There’s not a lot going on at the rear, except for the large load bed, complete with cover and adjustable rails. A black frame for the rear window incorporates a brake light and some lighting for the load area, and looks like a sort of spoiler on the back of the Ranger.

Interior Finish

Because the Ranger Raptor costs £50,000 Ford has given some thought to the cabin finish. Irrespective of how much muddy action the Raptor could see, a cheap, functional finish on a car this price is utterly unacceptable.

Thankfully, Ford knows this too. The cabin in the Ranger Raptor is finely balanced. There are still hard-wearing plastics, but kept mostly to the lower half of the interior, where the muddy boots and wet coats could end up.

For the dashboard there’s a soft-touch faux-leather with contrast blue stitching, which feels more premium. As do the half-leather, half-alcantara sports seats; which look supportive and welcoming. There’s blue stitching on the seats, and also the gear-gaiter, handbrake, steering wheel and centre armrest.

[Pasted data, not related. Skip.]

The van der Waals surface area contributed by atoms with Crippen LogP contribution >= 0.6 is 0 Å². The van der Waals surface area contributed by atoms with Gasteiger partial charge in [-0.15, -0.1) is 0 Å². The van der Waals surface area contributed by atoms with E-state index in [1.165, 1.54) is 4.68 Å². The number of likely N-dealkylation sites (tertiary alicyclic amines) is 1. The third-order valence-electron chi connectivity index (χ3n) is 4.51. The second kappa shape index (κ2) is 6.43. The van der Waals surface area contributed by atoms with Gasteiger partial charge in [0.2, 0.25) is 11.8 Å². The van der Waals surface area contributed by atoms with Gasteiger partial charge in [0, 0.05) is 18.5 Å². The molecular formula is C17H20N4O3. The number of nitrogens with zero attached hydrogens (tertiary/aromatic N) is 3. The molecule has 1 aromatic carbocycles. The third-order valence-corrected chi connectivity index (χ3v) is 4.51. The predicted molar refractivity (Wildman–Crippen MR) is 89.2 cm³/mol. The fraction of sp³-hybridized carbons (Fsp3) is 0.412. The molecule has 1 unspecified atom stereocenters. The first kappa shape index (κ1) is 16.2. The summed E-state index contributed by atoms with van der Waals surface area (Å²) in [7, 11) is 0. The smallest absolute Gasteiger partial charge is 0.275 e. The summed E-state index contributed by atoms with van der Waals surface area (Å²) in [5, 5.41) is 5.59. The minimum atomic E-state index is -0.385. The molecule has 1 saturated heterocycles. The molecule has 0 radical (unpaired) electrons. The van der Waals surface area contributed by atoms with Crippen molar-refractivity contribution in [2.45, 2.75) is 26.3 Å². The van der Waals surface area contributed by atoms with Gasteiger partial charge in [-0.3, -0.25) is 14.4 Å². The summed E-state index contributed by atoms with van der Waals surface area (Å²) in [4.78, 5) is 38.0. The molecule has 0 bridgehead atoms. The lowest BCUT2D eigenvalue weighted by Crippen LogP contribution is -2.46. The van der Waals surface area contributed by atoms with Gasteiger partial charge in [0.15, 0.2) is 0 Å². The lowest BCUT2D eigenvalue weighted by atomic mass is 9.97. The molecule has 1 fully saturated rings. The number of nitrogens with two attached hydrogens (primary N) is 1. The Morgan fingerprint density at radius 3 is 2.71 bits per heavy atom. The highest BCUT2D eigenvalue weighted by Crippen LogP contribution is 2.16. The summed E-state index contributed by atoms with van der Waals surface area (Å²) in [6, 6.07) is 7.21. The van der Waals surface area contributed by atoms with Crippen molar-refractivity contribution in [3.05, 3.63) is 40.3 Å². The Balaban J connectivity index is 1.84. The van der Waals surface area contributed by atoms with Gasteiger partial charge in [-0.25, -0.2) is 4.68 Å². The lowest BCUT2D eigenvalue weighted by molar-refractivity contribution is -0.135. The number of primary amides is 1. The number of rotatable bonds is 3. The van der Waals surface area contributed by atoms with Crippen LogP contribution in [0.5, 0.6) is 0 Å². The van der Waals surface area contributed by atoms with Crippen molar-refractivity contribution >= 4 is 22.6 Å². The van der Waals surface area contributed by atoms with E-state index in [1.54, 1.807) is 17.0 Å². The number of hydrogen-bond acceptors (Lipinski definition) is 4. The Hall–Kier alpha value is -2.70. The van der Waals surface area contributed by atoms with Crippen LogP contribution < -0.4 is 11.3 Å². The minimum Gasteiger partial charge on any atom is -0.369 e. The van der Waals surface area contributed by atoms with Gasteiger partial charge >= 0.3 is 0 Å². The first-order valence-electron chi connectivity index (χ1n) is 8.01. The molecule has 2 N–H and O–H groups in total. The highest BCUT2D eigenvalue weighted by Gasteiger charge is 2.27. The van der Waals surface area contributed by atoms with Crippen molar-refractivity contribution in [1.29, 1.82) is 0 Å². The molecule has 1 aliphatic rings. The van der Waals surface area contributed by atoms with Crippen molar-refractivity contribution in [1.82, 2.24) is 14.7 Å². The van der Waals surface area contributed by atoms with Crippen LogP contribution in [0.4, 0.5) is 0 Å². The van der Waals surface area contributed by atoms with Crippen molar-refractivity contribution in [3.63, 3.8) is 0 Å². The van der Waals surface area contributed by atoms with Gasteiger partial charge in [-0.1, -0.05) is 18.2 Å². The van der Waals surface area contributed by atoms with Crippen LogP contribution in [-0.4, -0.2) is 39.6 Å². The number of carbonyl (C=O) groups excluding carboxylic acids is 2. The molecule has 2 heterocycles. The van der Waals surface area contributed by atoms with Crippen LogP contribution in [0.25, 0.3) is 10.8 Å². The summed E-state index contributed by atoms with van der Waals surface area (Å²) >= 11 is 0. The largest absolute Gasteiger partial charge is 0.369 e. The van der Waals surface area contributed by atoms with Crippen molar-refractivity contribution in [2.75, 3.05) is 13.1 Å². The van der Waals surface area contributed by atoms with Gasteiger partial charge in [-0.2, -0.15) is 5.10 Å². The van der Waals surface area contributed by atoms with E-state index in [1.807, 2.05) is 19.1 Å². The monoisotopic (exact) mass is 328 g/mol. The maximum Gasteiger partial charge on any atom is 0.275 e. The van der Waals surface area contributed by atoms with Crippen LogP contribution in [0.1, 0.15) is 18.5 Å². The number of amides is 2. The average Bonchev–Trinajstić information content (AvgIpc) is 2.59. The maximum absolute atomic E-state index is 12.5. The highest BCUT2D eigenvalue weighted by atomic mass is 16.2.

The steering wheel is big and chunky, featuring perforated leather and a centre marker for when you lose track of your lock on the Baja 1000. Or, as is more likely, on a field just off the A65…

The dials are plain and simple, which is a little disappointing. Given the digital instrument cluster we now get on the Ford Mustang, we had hoped for an interactive display with lots of cool, but pointless, graphics and telemetry.

You do, however, get grey titanium gear shift paddles behind the steering wheel. They are fixed to the column, and elongated to ensure they are always within reach.

In the centre of the dashboard is an 8-inch touchscreen which is home to Ford’s brilliant SYNC 3 infotainment system. That being said, an 8-inch screen doesn’t look half as big and impressive as it should in a car this size; getting lost in the big, chunky dashboard.


By now you’ve probably seen the TV advert with the Ranger Raptor barrelling across a dirt track, leaving a trail of dust behind it. Or you may have seen the mid-air press pictures. It all suggests the Ranger Raptor is offering some serious performance…